System-wide loan moratorium down to 25% due to resumption in business activities: Acuité Ratings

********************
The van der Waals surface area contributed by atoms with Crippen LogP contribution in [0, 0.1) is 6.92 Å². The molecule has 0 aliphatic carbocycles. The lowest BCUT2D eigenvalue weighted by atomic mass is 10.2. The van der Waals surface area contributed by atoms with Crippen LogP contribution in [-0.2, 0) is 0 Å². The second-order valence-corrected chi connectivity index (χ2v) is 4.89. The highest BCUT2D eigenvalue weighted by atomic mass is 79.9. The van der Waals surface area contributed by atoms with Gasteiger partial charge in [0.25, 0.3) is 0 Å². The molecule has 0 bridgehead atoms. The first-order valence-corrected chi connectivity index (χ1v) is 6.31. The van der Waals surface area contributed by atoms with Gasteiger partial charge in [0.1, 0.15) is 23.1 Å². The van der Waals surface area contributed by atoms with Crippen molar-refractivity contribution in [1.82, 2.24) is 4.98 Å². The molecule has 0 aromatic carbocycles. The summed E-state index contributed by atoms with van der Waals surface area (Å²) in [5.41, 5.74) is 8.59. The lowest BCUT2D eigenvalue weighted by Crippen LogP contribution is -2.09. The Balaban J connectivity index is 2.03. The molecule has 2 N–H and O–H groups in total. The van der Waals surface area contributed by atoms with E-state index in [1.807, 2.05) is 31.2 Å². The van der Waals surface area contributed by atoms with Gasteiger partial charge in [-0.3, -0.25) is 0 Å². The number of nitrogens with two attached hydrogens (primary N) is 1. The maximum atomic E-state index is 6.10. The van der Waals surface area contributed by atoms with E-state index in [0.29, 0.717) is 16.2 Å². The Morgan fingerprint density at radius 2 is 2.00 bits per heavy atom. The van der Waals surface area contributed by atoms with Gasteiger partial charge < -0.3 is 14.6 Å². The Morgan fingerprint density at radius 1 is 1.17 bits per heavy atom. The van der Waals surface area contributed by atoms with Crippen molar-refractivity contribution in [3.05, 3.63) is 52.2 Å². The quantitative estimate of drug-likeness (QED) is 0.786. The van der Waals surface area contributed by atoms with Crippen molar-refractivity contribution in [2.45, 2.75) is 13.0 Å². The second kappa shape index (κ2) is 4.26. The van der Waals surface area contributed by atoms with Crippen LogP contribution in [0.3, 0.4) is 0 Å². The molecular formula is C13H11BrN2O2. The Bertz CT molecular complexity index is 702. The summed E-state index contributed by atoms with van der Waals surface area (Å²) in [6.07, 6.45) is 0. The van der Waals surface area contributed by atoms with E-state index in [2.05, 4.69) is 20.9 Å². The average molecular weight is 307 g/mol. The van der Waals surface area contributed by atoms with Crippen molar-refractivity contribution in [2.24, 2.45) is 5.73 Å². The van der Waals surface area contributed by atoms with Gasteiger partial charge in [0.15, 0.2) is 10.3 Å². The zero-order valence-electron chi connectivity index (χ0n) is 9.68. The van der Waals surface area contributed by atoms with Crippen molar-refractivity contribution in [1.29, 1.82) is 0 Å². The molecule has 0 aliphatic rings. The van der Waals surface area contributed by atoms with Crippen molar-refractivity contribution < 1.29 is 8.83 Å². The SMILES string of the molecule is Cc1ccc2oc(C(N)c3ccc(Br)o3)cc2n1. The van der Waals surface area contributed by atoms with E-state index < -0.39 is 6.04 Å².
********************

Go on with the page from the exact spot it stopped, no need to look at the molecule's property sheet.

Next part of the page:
MUMBAI: Financial system loans under moratorium fell to 25% for the June-July period due to resumption in business activities, research by Acuité Ratings shows. In the second phase the moratorium figures are roughly 30% for public and 20% for private sector banks. The reduction in the moratorium burden has been higher for the NBFC sector from the earlier 65% to around 45%.For the retail borrowers in banks, the share of moratorium loans came down to 45% in the phase 2 of moratorium against 60% phase 1. For corporate borrowers moratorium levels declined to 17.5% against 25%, the research shows.“ There has been a steady decline in the proportion of borrowers under moratorium in the second phase (June – August 2020) primarily due to resumption of business activities, with easing of lockdown, borrower realisation of the accrued interest burden and also the efforts made by banks and NBFCs to pull out better customers from moratorium,” said Sankar Chakraborti, Group CEO of Acuité Ratings and Research.The Reserve Bank of India’s bi-annual financial stability report had said that system wide moratorium levels were at 50% at the end of April. The RBI announced a three-month moratorium in March along with a freeze on rating action on customers availing the relief. That was subsequently extended by another three months to August.While the asset classification for the moratorium loans remain unchanged, the banks and NBFCs have started to make contingency provisions for such loans fearing that a proportion of these loans will turn delinquent.There is also a increased clamour from banks seeking an end to the moratorium relief by August end. Lenders want RBI to allow one-time restructuring of stressed loans.“Another extension of the moratorium may hurt the lenders because the clients with improving cash flows may continue to avail the moratorium and further the section of borrowers who have already started to pay may again seek moratorium, impacting the expected improvement in collections,” said Chakraborti.Recently industry veteran and chairman of HDFC Ltd., Deepak Parekh had joined SBI Chairman Rajnish Kumar in demanding that the central bank not extend the payments moratorium beyond August 31 as even those who could afford to pay are exploiting the situation for financial gains which is straining lenders. But he suggested that RBI permit loans restructuring failing which bad loans could surge. “Please do not extend the moratorium because we see that even people who have the ability to pay whether it’s individuals or corporates are taking advantage under moratorium and deferring payments,” Parekh appealed to RBI Governor Shaktikanta Das where the latter was addressed industry participants under the aegis of industry body CII. “There is some talk that moratorium could be extended by another three months it is going to hurt us and particularly the smaller NBFCs.” Responding to Parekh, Das had said that he would consider his suggestions without commenting further on policy related decisions. “I have noted these suggestions but I will not be able to comment on them now,” Das had said. Just recently, SBI chairman had said that across the board relief on payment of loan dues is not needed beyond August and he was expecting the banking regulator to take a more sectoral approach in the coming months. “The RBI has data from the entire financial system and they will take a call basis that, but if you ask me across the board moratorium is not required anymore,” Kumar has said on July 10 while speaking at a conclave organised by the State Bank of India. “Certain sectors require relief and basis the data that the RBI has access to, I expect a calibrated approach from the regulator.“